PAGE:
Pats' biggest offseason win: Keeping coaching staff intact

Pats' biggest offseason win: Keeping coaching staff intact

Covering the NFL for almost 20 years allows you to make relationships with a bunch of people. So I thought I'd tap into some of those people as we gear up for New England Patriots training camp for a series of pieces about topics we've been kicking around.


The panel consists of one former Pats player still in the game, two scouts of AFC teams, one front-office member in the AFC, and one NFC scout. They all requested anonymity for obvious reasons (as the player said, "hey, I might want to end up back there!") I hope you enjoy reading it as much as I had talking to these guys.

Today's topic: How do you judge the Patriots' coaching staff?

Scout 1: All the additions they made from a personnel side this offseason attracted all the attention, but the reality is keeping the coaching staff intact for another year was quite the coup. Buzz around the league was at least one of the [Josh] McDaniels/[Matt] Patricia coordinator duo would be gone. For me, it’s probably too early to give Patricia that kind of responsibility. I know as a league, we’re trending younger with some of the hires, but the more experience a coach can get, the better equipped he’ll be to handle the variety of situations that pop up. Look at Josh in Denver. Over his head. Now? One of the best coaches in the business, head coach or coordinator wise.

Scout 2: If any coach is going to have a chance to break out of [Bill] Belichick’s shadow, it’s Josh. The way they prepared [Jimmy] Garoppolo for [last year's season opener at] Arizona and then [the second game against] Miami were the stuff you put at the top of the resume. [Garoppolo] looked like a different player than the one we saw in the preseason. That’s because of the big brains on that OC. Any worries about what happened in Denver?  No. God no. He got a crack too soon. The [Jay] Cutler decision was polarizing. I think that’s part of why he’s waiting around now. Don’t jump at the first or second job. Find the one where some of the key pieces are in place. As for Patricia, that shirt (the Goodell clown shirt he wore on the plane home from the Super Bowl) was the kind of the decision that owners across the league might say, ‘Whoa.’ He got caught up in the emotion. He’ll have to answer for that in an interview if a team has done their homework but he can explain it away. If he’s the right guy, I’d imagine he’ll be able to get past that.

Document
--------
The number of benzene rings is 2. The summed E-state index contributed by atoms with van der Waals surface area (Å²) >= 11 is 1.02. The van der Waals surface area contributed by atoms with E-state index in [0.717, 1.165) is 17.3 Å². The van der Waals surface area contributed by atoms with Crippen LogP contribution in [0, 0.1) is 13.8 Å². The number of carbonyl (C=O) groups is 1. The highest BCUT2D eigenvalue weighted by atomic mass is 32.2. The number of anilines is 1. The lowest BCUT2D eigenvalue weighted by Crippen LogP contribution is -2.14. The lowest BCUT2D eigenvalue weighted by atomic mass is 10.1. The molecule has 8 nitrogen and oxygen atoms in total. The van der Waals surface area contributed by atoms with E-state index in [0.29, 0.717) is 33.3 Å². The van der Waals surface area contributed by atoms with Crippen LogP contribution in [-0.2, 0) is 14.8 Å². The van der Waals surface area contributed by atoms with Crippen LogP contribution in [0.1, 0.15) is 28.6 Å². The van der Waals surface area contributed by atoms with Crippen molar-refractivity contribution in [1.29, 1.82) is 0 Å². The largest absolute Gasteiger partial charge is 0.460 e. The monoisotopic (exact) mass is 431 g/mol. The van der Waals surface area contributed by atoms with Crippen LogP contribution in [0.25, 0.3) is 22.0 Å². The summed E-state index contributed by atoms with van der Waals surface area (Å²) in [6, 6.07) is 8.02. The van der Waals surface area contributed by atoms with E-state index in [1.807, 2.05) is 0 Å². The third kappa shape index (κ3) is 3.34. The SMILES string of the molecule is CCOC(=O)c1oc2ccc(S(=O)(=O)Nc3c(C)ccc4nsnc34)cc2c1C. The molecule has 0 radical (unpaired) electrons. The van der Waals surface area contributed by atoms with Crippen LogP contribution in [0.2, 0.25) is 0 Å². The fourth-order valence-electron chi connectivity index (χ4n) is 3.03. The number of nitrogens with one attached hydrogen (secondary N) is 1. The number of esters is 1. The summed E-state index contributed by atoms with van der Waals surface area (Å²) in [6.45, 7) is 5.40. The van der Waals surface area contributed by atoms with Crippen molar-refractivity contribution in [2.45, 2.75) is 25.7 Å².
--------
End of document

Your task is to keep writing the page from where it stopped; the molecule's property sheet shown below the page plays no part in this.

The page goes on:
Scout 3: Patricia reminds me so much of Romeo [Crennel]. Not so much body language but those guys on the defense love him, just like they did with RAC. He gets the most out of each and every one of them. But will that translate to the next step? Maybe, maybe not, but the fact he remains on that staff, under Bill, alongside Josh, is terrific for them but not so much for everyone else. They don’t have to build back up. They’re already established. The players know that and their fellow coaches know that. Bill wins, again.

Ex-Patriot/current NFL player: They know their shit. They have the respect of their players. You know where you stand, how they’ll operate and how you have to operate and play to have success under them. As a player, not sure you can ask for much more. And let’s be honest, you see it all over the league, teams changing this coach, that coach, this coordinator or that one. You may think we as players don’t notice that -- and maybe some don’t -- but to me, that shit matters. You gotta get yours but you also better understand all organizations are not created equal. I got that in New England.

Julio Jones presents Johnson Bademosi opportunity to prove he's not niche player

Julio Jones presents Johnson Bademosi opportunity to prove he's not niche player

None of us thought Johnson Bademosi would be starting this past Sunday at MetLife Stadium against the Jets because -- well -- that’s not what we perceive the 27-year-old to be. He’s a special teamer. It’s how he’s made his mark in the NFL dating back to 2012 with Cleveland. So why would that change in mid-October for a team he’s only been with for six weeks? Because Bademosi is -- and has always been -- intent on proving he’s more than a niche player.

“I see myself as a football player,” he said, “and whatever position they put me in, I’m going to try to be the best because that’s how I operate and who I am as a person. Whether that’s as a cornerback, on special teams, if they ask me to play wildcat quarterback. Whatever…”